DEAR DR. BLONZ: My partner and I are planning to start having children. My diet is fairly healthy, but far from ideal. I don't always eat all the fruits and vegetables I am supposed to every day, and I'll admit to occasional cravings for sweets and fast foods. (I am not yet pregnant, so I can't blame my cravings on that.) Which vitamins, minerals and nutrients play the most important roles during pregnancy? -- A.P., El Cerrito, California
DEAR A.P.: The simple answer is "all of them." The developing fetus depends upon mom to have all the essential nutrients in her body so they can be appropriately used as needed during gestation. That means your intake must be sufficient for you and your future bundle.
That said, there are a few standout nutrients.
One of the first parts of the body to develop is the nervous system, and folate -- also called vitamin B9 or folic acid -- plays a key role. The catch is that this nutrient must be present during the first few weeks after conception -- a time when most women are unaware they're even pregnant. Lack of folate during this time can lead to spina bifida, a birth defect in which one or more of the spinal column vertebrae fail to develop properly. As many as 75% of all cases of spina bifida are attributable to a folate deficiency during those first few weeks of pregnancy. That explains why the U.S. Public Health Service recommends that all women of childbearing age who are capable of becoming pregnant should consume at least 400 micrograms of folate per day.
There is also a particular need for iron, since the mother needs to expand her blood supply and the fetus needs to make its own. There also must be sufficient iron stores for the first months of a baby's life, during which the main food source could be iron-poor breast milk. This helps to explain why the RDA rises from 18 to 27 milligrams per day during pregnancy. (Most prenatal vitamins have an increased amount of iron.)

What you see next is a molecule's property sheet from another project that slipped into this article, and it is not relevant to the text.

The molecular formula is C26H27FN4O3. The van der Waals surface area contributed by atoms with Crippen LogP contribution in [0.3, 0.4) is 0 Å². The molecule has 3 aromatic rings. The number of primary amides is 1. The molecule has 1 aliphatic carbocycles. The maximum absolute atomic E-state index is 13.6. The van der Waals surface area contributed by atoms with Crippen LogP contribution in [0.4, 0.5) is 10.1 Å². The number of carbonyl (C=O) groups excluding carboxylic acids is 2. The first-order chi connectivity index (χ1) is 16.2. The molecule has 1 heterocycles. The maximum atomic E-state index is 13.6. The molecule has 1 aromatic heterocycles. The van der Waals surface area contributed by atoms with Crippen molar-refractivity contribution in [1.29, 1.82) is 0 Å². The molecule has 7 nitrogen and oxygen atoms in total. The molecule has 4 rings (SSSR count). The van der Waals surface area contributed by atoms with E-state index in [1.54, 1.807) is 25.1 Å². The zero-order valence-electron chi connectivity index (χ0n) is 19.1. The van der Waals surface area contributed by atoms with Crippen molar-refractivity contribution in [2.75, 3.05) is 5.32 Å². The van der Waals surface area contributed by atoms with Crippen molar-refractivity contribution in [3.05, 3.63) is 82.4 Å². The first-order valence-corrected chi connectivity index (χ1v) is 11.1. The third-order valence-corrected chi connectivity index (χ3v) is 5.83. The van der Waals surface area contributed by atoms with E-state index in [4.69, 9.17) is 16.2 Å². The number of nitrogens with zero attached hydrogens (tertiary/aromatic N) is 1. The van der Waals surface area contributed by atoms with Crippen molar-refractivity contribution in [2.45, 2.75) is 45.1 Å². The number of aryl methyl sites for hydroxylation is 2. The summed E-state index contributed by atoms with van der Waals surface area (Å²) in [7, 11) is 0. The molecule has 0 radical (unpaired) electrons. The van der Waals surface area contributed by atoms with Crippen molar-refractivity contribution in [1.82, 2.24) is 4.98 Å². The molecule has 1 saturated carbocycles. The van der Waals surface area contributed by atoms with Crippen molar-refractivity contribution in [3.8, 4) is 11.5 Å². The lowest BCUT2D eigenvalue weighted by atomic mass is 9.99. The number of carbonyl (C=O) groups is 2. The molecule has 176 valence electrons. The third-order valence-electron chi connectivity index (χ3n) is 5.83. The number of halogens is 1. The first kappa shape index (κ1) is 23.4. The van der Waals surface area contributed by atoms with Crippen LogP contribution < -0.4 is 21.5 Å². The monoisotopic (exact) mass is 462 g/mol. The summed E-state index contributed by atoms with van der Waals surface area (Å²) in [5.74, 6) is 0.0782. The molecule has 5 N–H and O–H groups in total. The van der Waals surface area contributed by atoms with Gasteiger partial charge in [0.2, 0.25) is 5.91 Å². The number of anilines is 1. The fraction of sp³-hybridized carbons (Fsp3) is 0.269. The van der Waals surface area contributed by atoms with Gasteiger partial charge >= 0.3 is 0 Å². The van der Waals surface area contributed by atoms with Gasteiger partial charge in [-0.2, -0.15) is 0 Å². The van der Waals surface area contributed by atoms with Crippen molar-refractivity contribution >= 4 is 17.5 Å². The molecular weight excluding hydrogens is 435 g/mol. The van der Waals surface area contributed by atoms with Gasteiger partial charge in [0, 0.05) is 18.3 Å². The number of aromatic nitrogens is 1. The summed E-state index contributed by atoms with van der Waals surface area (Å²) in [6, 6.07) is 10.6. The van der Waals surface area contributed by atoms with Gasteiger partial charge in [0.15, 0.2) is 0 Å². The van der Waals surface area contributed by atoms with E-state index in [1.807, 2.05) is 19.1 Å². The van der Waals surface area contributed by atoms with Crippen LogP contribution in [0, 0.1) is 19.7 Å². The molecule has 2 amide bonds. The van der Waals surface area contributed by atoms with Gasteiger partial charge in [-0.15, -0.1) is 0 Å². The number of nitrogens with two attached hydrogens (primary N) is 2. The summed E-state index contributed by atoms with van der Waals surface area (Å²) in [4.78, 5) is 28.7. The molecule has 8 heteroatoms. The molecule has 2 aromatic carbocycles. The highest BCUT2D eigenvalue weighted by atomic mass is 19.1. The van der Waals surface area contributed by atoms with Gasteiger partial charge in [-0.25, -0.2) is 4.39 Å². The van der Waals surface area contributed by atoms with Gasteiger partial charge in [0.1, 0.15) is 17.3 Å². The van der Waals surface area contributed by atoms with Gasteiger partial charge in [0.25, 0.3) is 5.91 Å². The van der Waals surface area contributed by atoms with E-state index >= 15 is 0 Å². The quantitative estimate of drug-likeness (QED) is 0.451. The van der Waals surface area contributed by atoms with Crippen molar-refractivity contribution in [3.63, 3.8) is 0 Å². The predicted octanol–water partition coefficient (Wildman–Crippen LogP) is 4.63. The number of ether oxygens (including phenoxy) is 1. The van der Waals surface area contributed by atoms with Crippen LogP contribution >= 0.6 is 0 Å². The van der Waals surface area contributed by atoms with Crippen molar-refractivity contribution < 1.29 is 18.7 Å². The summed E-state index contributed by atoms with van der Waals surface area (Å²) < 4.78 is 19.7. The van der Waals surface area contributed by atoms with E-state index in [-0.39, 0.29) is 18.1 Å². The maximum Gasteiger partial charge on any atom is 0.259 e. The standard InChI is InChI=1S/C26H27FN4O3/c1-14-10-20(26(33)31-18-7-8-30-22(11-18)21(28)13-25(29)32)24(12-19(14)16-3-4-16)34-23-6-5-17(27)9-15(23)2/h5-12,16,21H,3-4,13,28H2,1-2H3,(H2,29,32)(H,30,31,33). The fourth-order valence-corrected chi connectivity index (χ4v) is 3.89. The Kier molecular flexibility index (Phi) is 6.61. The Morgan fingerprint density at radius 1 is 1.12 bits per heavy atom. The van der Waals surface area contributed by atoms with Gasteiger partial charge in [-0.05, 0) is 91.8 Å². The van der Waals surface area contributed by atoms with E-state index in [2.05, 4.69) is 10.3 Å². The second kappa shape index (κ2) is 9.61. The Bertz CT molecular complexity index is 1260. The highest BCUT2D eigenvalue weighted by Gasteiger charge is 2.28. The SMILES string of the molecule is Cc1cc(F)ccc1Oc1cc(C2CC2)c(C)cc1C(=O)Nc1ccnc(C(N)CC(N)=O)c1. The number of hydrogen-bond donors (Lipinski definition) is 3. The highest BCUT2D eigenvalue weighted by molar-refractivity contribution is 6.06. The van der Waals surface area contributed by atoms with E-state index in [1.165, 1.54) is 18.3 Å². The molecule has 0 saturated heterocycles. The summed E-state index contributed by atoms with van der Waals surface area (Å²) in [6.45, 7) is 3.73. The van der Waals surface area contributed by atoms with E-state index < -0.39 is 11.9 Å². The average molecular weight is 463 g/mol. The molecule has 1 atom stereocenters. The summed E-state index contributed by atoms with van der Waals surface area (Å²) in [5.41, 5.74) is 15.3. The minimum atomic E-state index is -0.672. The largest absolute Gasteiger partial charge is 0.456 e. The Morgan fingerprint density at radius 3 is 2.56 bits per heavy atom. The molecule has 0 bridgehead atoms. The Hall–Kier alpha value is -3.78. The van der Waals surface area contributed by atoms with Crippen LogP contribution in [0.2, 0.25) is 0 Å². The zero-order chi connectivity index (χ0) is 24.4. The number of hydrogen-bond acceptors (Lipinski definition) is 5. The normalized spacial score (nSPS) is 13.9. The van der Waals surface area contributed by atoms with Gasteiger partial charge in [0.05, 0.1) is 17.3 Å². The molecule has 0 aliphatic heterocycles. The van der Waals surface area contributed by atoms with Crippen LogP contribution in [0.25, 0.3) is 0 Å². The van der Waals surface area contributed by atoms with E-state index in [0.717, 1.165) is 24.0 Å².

Calcium and vitamin D also stand out, as they are needed for bone development. Calcium absorption doubles during pregnancy, and vitamin D is needed for calcium absorption and utilization.
A final key: water, and fluids from any healthful source. Throughout pregnancy, a woman's blood volume increases by 50%, with the extra water helping to transport nutrients and oxygen to the developing child and carry waste materials away from the amazing construction project.
There are many informational resources on this topic available from health professionals, but also a mix of voices in social media. Avoid "unusual" takes on this most natural of processes, sticking instead with sources from academically trained experts. Check the information pages from the Office of Disease Prevention and Health Promotion (b.link/ess7e9) and from the American College of Obstetricians and Gynecologists (b.link/pnbr8y).
All the best to you both as you move forward during this beautiful time.
Send questions to: "On Nutrition," Ed Blonz, c/o Andrews McMeel Syndication, 1130 Walnut St., Kansas City, MO, 64106. Send email inquiries to email@example.com. Due to the volume of mail, personal replies cannot be provided.